We have to ask ourselves just why in the world men would create deliberate frauds to support a religion that would bring them not fame and money and power, but rather persecution, suffering and death?   And if men say it was just a pious deception that the Apostles and early Christians created, a literary device for teaching, we again have to ask ourselves where these simple, uneducated  men acquired all this literary skill to create a story like this, a story that goes on and on in Chapter Six of St. John’s Gospel where Jesus ends up speaking the difficult doctrine of our having to eat his flesh and drink his blood. Did they just make all this up themselves, and for what purpose would they do so in the case of the loaves and fishes, when so many people were still around who could contradict their testimony?  Would they be ready to drive people away from the religion they were preaching by making up this miracle and  Jesus’ Eucharistic discourse, which is closely connected to this miracle of the loaves and fish, a hard teaching that  would almost certainly appear to most of their listeners to be a call to cannibalism? Would they preach this and be ready to die for this if it were a fraud?
If we are true believers, then the Gospels have to be taken at face value as giving us real historical facts and the authentic teaching of Jesus, and not  as a collection of fabrications and fraud. Jesus’ revelation takes place by words and deeds and not by creating religious fables. Faith either accepts the words and deeds as facts, or unbelief in Jesus follows.  There is no middle ground.
For 18 centuries of Christian faith, the miracle of the loaves was received by the Church as a true historical miracle until certain rationalist and  skeptical exegetes of the 19th Century began to explain away all the supernatural elements of the Gospels as simply concocted Christian myths, much like the myths of other world religions.  The Church, however, continues to proclaim the Gospels’ historical and factual nature, and continues to teach the factualness of the miracles and that this miracle of the loaves and fish was  performed by Jesus not simply to manifest his divinity, but precisely to prefigure the Eucharist he will share with His Church until the end of time, as we see in John’s Gospel.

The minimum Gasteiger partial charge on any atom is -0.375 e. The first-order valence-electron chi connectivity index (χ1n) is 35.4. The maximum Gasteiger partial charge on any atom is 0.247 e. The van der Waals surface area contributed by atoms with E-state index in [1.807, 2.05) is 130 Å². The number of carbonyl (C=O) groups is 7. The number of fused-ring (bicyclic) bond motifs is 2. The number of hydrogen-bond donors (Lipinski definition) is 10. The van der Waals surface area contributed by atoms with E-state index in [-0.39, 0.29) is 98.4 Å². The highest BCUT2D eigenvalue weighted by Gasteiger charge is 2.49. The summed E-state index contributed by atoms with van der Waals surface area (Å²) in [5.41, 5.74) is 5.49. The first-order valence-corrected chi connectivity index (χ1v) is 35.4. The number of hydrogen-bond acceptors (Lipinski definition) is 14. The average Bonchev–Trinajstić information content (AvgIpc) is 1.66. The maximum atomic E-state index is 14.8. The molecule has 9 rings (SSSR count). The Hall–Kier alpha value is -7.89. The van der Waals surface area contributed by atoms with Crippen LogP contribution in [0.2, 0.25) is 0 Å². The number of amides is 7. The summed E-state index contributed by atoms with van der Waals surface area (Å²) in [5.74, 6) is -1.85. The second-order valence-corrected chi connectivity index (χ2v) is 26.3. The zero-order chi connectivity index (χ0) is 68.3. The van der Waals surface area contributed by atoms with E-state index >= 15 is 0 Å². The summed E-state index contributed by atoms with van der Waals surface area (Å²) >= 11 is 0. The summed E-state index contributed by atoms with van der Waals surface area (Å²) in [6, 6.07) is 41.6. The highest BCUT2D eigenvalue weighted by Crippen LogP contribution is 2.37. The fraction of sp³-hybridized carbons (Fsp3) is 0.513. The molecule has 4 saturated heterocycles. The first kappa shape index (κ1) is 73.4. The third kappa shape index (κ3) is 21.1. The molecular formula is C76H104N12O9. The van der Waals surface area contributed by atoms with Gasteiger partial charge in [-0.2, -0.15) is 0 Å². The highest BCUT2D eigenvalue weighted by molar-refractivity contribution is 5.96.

This miracle reveals to us not simply the human compassion of Jesus for a hungry crowd, which it certainly does. But much more importantly, it reveals to us how divine compassion is operating through the human compassion of Jesus. This miracle is not only a relieving of the physical hunger of this particular gathering of humanity, which is only a temporary gift, but it is simultaneously a powerful divine promise, foreshadowing a greater much greater gift that will satisfy the spiritual hunger in the souls of all human beings, with another infinitely greater kind of food, another super-substantial form of Bread that will nourish man’s soul with the living God.
This is the final meaning of this great miracle.  When Jesus sat in that deserted place and saw the crowd, he was filled with a great compassion that went far beyond his human sympathy moved by the crowd’s physical need, though this need too was his concern.  Jesus saw two needs. One was on the purely human level, their human hunger for food, and he met that need super abundantly, giving them all they could eat.  But Jesus is God, and so He sees much deeper, sees the more profound spiritual need these people and all people have,  but it is a need that most people do not perceive in themselves, the need for God.